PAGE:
git commit -m "My first commit!"

Once you've committed, your terminal should look kind of like this:

No errors, 1 file changes, 2 insertions, created a file. Perfect!

Your local version of Git (local is your computer) now thinks there's some code ready to be sent to Github. If at this point you're thinking, "OMG Kalob! This is taking forever!"... well, you're right! But I promise it gets faster and faster for you, the more you do it!

I can stage, commit and send files to Github in a matter of seconds now. But I've been doing this for a while and have lots of practice.

Step 7. Pushing to Github

This is the last step! And it's really easy! Type the following:

git push origin master
  • git to execute a git command
  • push to push your committed work to Github
  • origin is the branch (don't worry about these yet)
  • master is the main branch where your production-ready code should live

Github will ask you to sign in by giving them your username and password. This is absolutely normal and safe. If you don't want to be asked for your username and password every time you push, you'll need to add your computers public key. This article doesn't teach you about that, but that'd be a great next step for you (after this article)!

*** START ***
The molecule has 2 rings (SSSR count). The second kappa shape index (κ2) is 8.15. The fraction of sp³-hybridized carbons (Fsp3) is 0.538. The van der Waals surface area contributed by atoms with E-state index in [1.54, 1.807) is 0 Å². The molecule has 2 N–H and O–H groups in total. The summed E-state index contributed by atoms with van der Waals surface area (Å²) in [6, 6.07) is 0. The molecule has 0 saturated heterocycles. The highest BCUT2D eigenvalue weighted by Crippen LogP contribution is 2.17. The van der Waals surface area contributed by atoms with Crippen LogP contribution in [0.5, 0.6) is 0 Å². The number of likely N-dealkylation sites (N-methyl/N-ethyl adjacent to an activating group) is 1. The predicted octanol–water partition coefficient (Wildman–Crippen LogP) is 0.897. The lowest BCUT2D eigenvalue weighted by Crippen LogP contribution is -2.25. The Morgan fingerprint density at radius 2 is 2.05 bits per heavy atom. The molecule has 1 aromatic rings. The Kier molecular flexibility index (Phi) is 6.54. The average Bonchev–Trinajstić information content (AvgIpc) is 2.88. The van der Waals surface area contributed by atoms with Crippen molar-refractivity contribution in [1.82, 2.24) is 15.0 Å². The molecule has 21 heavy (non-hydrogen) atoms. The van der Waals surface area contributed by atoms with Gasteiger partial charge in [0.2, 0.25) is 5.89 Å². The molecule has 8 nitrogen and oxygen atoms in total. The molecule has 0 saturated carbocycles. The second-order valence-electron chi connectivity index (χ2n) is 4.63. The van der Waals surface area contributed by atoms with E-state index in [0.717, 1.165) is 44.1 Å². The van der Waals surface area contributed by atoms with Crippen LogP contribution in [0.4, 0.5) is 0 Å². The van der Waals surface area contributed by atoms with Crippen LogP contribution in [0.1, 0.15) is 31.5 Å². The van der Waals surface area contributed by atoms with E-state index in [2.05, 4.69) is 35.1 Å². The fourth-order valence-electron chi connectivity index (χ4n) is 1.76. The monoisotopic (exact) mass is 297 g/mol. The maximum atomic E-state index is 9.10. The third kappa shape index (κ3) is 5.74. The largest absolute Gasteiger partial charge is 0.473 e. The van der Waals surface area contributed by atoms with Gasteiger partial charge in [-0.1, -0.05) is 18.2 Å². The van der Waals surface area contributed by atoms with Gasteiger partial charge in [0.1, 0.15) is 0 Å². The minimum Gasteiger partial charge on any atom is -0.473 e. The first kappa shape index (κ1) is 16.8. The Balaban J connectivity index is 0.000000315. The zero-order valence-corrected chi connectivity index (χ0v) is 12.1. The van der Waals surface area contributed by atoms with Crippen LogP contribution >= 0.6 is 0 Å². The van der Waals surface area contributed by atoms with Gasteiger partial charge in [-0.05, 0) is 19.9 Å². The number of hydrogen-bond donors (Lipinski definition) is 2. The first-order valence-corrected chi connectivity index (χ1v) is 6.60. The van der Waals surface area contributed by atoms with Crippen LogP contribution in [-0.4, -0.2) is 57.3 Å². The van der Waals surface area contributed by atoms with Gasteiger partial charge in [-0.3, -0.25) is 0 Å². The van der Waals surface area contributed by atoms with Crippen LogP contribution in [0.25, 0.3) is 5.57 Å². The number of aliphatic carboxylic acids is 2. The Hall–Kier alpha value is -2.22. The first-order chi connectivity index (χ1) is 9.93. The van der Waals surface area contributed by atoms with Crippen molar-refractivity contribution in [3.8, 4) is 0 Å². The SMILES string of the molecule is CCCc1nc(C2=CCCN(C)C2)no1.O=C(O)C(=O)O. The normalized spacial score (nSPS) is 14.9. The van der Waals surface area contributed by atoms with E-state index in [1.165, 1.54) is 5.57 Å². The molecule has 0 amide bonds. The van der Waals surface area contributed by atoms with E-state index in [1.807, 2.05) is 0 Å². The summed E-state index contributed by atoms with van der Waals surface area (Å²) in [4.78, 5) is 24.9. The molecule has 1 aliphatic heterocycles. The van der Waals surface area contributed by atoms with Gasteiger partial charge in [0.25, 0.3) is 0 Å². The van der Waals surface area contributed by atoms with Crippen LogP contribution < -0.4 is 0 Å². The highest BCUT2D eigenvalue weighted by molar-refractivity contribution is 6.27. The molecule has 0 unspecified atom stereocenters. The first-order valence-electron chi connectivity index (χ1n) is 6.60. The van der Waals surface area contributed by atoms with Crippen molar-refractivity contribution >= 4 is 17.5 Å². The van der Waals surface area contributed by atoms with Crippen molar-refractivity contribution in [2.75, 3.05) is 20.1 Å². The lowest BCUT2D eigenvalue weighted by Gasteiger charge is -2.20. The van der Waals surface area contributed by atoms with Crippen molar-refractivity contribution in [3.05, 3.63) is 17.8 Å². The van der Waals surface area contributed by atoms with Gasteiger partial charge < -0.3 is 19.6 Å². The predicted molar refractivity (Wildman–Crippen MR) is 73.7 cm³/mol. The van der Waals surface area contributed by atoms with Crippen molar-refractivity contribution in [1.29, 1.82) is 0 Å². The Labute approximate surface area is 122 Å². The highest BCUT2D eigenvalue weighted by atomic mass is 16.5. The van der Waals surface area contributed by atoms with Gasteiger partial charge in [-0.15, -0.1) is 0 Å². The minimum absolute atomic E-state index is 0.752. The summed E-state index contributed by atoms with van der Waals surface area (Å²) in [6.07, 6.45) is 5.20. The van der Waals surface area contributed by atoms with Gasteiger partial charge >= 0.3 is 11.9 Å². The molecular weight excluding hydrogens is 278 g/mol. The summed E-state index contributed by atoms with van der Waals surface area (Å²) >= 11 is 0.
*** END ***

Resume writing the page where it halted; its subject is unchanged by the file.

• It asked me to sign in with my username and password
  • Compressed the committed files for faster transfering
  • Sent the files to my repo
  • No errors or other steps to take

Now go to your repo on Github (it's the same URL you used to clone the repo). In my case, it's

You'll see something like this (provided I don't make more changes to this repo)

Next steps!

Want to get more hands on practice? Try these short tasks:

  1. Create a new file in your repo with some text
  2. Edit your file
  3. Stage, Commit and Push your work to your Github repo.

Support this article with the click of a button!

If this article was helpful to you, you can either share it with your friends and fellow developers on Twitter and in Facebook groups... OR, you can take the Github approach, and "Star" my repo.

If you go to you'll see 3 buttons at the top right of the page that look like this:

Click the middle button that says Star. This is how you tell other developer you enjoyed their work.

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About the author

Kalob Taulien

Full stack developer. Entrepreneur and dev teacher. Over 100,00 students world wide.

I started making websites long before CSS had rounded corners, before JavaScript was more popular than oxygen and videos could only be played through Macromedia Flash. 

Today I'm a full stack LAMPP (PHP and Python) developer that enjoys teaching web development and working with startups.